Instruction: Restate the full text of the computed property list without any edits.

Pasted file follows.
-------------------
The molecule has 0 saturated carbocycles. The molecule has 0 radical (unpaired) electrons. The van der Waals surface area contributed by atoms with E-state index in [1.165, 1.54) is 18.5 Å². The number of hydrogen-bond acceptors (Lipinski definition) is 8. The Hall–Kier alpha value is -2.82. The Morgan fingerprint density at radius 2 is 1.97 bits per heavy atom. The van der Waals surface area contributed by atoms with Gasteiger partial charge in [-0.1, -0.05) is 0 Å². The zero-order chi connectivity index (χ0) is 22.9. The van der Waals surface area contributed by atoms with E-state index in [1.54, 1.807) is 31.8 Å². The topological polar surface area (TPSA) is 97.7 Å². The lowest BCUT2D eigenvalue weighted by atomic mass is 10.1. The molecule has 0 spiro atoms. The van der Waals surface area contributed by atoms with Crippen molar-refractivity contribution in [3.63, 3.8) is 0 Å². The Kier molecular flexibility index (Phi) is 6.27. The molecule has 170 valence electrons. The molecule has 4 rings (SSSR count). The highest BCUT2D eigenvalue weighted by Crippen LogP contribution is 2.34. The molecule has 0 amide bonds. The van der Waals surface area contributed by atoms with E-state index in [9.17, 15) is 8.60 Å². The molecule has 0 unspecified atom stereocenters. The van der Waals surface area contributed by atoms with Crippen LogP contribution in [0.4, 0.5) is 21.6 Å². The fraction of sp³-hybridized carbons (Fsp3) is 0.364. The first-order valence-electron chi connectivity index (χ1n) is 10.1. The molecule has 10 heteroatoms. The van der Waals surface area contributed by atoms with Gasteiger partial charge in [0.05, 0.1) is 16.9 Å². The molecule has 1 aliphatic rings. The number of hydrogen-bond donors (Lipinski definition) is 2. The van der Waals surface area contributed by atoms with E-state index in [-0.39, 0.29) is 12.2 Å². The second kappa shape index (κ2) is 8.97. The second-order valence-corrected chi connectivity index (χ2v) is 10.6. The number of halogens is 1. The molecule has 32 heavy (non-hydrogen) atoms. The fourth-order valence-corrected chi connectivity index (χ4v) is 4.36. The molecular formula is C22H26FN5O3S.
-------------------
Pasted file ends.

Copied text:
The molecule has 0 saturated carbocycles. The molecule has 0 radical (unpaired) electrons. The van der Waals surface area contributed by atoms with E-state index in [1.165, 1.54) is 18.5 Å². The number of hydrogen-bond acceptors (Lipinski definition) is 8. The Hall–Kier alpha value is -2.82. The Morgan fingerprint density at radius 2 is 1.97 bits per heavy atom. The van der Waals surface area contributed by atoms with Gasteiger partial charge in [-0.1, -0.05) is 0 Å². The zero-order chi connectivity index (χ0) is 22.9. The van der Waals surface area contributed by atoms with E-state index in [1.54, 1.807) is 31.8 Å². The topological polar surface area (TPSA) is 97.7 Å². The lowest BCUT2D eigenvalue weighted by atomic mass is 10.1. The molecule has 0 spiro atoms. The van der Waals surface area contributed by atoms with Crippen molar-refractivity contribution in [3.63, 3.8) is 0 Å². The Kier molecular flexibility index (Phi) is 6.27. The molecule has 170 valence electrons. The molecule has 4 rings (SSSR count). The highest BCUT2D eigenvalue weighted by Crippen LogP contribution is 2.34. The molecule has 0 amide bonds. The van der Waals surface area contributed by atoms with E-state index in [9.17, 15) is 8.60 Å². The molecule has 0 unspecified atom stereocenters. The van der Waals surface area contributed by atoms with Crippen LogP contribution in [0.4, 0.5) is 21.6 Å². The fraction of sp³-hybridized carbons (Fsp3) is 0.364. The first-order valence-electron chi connectivity index (χ1n) is 10.1. The molecule has 10 heteroatoms. The van der Waals surface area contributed by atoms with Gasteiger partial charge in [0.05, 0.1) is 16.9 Å². The molecule has 1 aliphatic rings. The number of hydrogen-bond donors (Lipinski definition) is 2. The van der Waals surface area contributed by atoms with E-state index in [-0.39, 0.29) is 12.2 Å². The second kappa shape index (κ2) is 8.97. The second-order valence-corrected chi connectivity index (χ2v) is 10.6. The number of halogens is 1. The molecule has 32 heavy (non-hydrogen) atoms. The fourth-order valence-corrected chi connectivity index (χ4v) is 4.36. The molecular formula is C22H26FN5O3S.